So, like hip replacements, knee replacement is a big operation and there are several risks during the surgery. There's a risk of bleeding, one could need a blood transfusion, and a lot of knee replacements are done under a tourniquet to stop blood from going to the knee and this often limits the need for blood transfusion. Damage to the bone with fracture and perforation of the bone is fortunately very rare. Injury to the arteries and nerves again is fortunately very rare, approximately one in ten thousand during recovery. There could be wound problems, wound leaks, wound infection requiring antibiotics, again blood clots in the leg, deep vein thrombosis and these can travel to the lungs as an embolus we prescribe blood-thinning medication for two weeks to try and help prevent this. The knee is painfully stiff and sore and patients walk with crutches or a frame and there'll be an obvious limp for the first few weeks. Later on, knee replacements similar to hips they're made of artificial materials metal and plastic and this can wear, subsequently loosen and fail and need revision surgery, with a knee replacement, if one is to have an accidental fall from a ladder etc, it's theoretically possible to fracture the bone around the knee replacement.
Next slide. So, knee replacements, there are several options you can have a total knee replacement, replacing the end of the thigh bone and the end of the shin bone and sometimes the kneecap. This is the most common type of knee replacement, in specific situations, you can replace just part of the knee, replace the inside the - so-called oxford or medial compartment knee replacement and you can replace isolated kneecap joints. Although, these operations are quite uncommon because that pattern of arthritis is relatively rare. As one progresses through knee replacements, you can then need more constraints to larger knee replacement surgery to cope with various deformities and loss of ligaments.
So here we see a common deformity, this patient has bilateral arthritis of both knees and he's got the bow leg deformity we can see the x-ray after the operation shows that the deformity is nicely corrected and the picture in the middle shows the knee is nice and straight and this is a common pattern of arthritis that we all see.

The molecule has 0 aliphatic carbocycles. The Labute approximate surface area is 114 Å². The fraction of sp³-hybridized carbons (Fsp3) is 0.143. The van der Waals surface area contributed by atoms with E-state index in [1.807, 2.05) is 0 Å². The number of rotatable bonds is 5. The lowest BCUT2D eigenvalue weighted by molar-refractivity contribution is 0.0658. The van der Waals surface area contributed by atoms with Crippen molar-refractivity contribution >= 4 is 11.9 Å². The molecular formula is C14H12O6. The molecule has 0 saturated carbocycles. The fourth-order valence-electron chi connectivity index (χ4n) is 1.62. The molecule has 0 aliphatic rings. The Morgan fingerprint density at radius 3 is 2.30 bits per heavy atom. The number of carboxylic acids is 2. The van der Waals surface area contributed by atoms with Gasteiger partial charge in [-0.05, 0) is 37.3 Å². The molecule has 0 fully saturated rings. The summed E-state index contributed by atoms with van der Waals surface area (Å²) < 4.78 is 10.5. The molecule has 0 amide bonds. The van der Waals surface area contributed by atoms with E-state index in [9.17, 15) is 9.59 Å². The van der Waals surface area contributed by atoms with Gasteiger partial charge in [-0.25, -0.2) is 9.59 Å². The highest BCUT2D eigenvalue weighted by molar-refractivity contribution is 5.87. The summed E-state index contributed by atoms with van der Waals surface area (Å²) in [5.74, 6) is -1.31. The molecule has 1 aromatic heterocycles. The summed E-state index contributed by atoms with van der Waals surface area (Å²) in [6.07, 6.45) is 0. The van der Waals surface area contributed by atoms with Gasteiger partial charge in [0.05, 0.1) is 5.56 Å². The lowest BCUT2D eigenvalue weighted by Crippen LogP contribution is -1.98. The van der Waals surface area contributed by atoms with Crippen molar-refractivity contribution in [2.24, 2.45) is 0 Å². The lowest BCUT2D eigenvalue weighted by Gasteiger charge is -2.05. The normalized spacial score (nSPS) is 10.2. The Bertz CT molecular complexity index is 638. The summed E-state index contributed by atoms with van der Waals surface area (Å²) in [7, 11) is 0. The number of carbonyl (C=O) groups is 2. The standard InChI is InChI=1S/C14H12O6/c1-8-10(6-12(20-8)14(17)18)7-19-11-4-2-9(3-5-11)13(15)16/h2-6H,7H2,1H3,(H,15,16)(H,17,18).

Some patients, unfortunately, leave their knee to go into severe arthritis and this poor patient had a very subluxed knee, severe deformity requiring (as we see on the x-ray on the right) a more constrained type of knee replacement and we'd urge patients to have their knee checked out before it gets so bad. All is not lost, there are even more complicated knee replacements where the top part and the bottom part are physically linked together with a hinge this is an unusual operation but commonly for severe bone loss, severe deformity and patients having revision surgery.
So, what are the requirements of a knee replacement? We need a knee replacement to restore the mechanical access of the patient. It's known that if the knee replacement is put a few degrees out of alignment then the forces going through the knee replacement are altered and it makes the knee replacement more prone to failure. So each surgeon will use various techniques to restore each patient's mechanical access and we need the implants to have good longevity and improve flexibility so the surgeon can decide what the best knee replacement is as the progress of the operation.
Patients are becoming younger, and all patients' demands are getting more and more with respect to work, sports, hobbies, patients wanting to ski, do long walks, climb mountains etc, and so patients' expectations are changing. There are several advances in knee replacements, and we use in special circumstances a signature knee replacement, this is not better than the standard knee replacement but it has several indications. Commonly patients who've got abnormal anatomy either due to how their bones have been formed at birth or following various fractures which make standard instrumentation during the knee replacement more difficult and in very young patients those in their 40s and 50s you may want to use the signature to try and get the alignment as accurate as possible.